Trending: 'Food Heroes' in 2016

More and more I'm seeing that vegetables are becoming the center of the plate. I call veggies the hero dish. And one of the heroes that we can look forward to as a standout rock star this coming year is Bok choy.
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We talk a lot these days about what's trending in pop culture. Of course, health will always be trending. And, as we move into 2016, we are going to continue to focus on improving our diets, and to seek out nutritional wellness in almost everything we eat.

Okay, so we're not always totally successful, and I'm a firm believer in the "everything in moderation" approach, but I think, for the most part, we want to make the right choices and be sure that the ingredients in our foods are clean and simple.

"When I look at the word health, I see another word: HEAL. And when you eat properly, you're healing your body." -- Chef Brian Sullivan, CPK

Vegetables are a huge key to that goal. More and more I'm seeing that vegetables are becoming the center of the plate. I call veggies the hero dish. And one of the heroes that we can look forward to as a standout rock star this coming year is Bok choy.

This 5,000-year-old Chinese vegetable -- it's sort of like cabbage -- is the cool new food trend, and you'll be seeing it on a lot of menus. Because it's super healthy (and delicious). Bok choy is really low in calories, high in fiber and contains a terrific amount of vitamins A and C. It's also ranked number two (just behind watercress) for its nutrient density.

I use the whole Bok choy in my recipes, from the tender white, juicier portion on the bottom, to the beautiful leafy green portion on top. I chop it, slice it and toss into different salads. I also do a quick stir-fry with Bok choy and serve it with a seared Ahi tuna and roasted Italian farro in a sesame ginger chili sauce with shitake mushrooms. There are really a ton of things you can do with Bok choy!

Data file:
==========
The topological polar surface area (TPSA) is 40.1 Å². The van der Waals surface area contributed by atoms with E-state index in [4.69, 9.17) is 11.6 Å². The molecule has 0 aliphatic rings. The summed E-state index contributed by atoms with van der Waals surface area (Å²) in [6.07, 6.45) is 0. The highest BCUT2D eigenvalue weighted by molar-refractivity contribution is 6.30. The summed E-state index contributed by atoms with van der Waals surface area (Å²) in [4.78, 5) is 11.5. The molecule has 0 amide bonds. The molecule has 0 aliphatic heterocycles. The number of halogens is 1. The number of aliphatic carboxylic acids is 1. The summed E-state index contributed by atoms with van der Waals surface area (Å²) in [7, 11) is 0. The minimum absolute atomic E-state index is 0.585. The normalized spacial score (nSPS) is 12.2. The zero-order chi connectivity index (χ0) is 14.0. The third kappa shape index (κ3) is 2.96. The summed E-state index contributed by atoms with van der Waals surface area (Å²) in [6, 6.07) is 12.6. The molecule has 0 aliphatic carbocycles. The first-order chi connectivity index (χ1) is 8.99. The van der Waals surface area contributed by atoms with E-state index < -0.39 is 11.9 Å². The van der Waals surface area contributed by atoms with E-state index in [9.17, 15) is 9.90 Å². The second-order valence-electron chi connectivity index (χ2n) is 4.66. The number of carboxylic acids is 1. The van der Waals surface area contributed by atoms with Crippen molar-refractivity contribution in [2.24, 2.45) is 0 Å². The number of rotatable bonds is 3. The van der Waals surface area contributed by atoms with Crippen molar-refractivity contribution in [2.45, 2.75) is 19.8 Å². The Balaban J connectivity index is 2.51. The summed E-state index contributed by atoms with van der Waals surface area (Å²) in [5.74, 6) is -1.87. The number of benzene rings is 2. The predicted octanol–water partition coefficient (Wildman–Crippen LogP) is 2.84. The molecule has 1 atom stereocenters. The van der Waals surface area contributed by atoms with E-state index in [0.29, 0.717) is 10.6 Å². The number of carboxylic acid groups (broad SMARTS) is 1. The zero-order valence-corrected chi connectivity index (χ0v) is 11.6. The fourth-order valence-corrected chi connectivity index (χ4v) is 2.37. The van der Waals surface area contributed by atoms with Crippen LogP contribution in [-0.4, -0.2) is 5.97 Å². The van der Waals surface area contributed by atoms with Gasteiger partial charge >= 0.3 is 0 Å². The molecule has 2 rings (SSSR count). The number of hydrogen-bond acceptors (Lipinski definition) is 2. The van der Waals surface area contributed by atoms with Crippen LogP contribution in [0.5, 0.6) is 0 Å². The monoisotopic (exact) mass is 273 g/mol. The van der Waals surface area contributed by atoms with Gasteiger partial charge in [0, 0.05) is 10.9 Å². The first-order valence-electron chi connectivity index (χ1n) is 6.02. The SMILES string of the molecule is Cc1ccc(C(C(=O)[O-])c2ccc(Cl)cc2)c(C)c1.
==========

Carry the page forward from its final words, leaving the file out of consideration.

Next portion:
There's another trending food hero that I see picking up a lot of steam on restaurant menus and in the home, and that is, pickling. People have been doing this forever to preserve food. This method also brings out amazing flavors that you might not have anticipated, so adding pickled ingredients to your dishes is a great way to add a jolt of flavor, without adding fats or many calories.

All kinds of things can be pickled, so let your imagination run wild: pickled rhubarb, baby broccoli spears, baby turnips and heirloom carrots all work fantastically, just to name a few. You can also pickle many different kinds of foods beyond vegetables, including fish, meat, eggs, fruits, etc. And it's really pretty simple to do. The basic ingredients are vinegars, salt and a few spices that are easy to find. Plus, pickling is a great way to use extra stuff from your garden for eating months later down the road. Check out my recipe below to try some simple pickling techniques on your favorite foods at home.

Of course, ethnic cuisines and spices continue to be a big trend. Anything that's authentic and ethnic, such as foods and flavors from Africa and Asia, are really popular. You're going to see exotic things like Piri-Piri chilies from Africa, Gochujang chili paste from Korea, and Togarashi from Japan. Ingredients of that nature play into the health and wellness area of our lives and our foods, because not only do they lend a lot of flavor to what we eat, but also, spices are good for us.

On the subject of beverages, sangrias are certainly trending big time, and I'm seeing a lot of creativity with the way they're made, utilizing top notch California wines and in some cases premium spirits. I make sangrias fresh and flavorful with fresh juices and herbs and whatever fruits are at their seasonal peak. The sky is the limit on flavors; check out your farmer's market for what's freshest this time of year, such as bright citrus like blood orange, in peak season through winter.

Eat well, be well in 2016!


YEILD: Makes about 2 ½ cups
ACTIVE COOK TIME: 15 minutes
TOTAL COOK TIME: 2 hours 15 minutes


1 ½ cups Cauliflower, 1" Florets
1 ½ cups Romanesco, 1" Florets
¼ cup Red Onion, 1" Julienne
2 each Garlic Cloves, Thinly Sliced

Place vegetables in a heatproof re-sealable container or jar.

Pickling Mixture:
1 cup Apple Cider Vinegar
½ cupCold Water
¼ cupSugar
2 TblKosher Salt
1 TblBlack Peppercorns
1 TblMustard Seeds
½ tspDried Oregano
½ tspRed Pepper Flakes


1.Combine all ingredients of the pickling mixture into a small pot. Bring to a boil over high heat, stirring occasionally.
2.Immediately pour mixture into container or jar containing vegetables. Cover and cool to room temperature.
3.Once at room temperature, refrigerate for at least 2 hours before serving.


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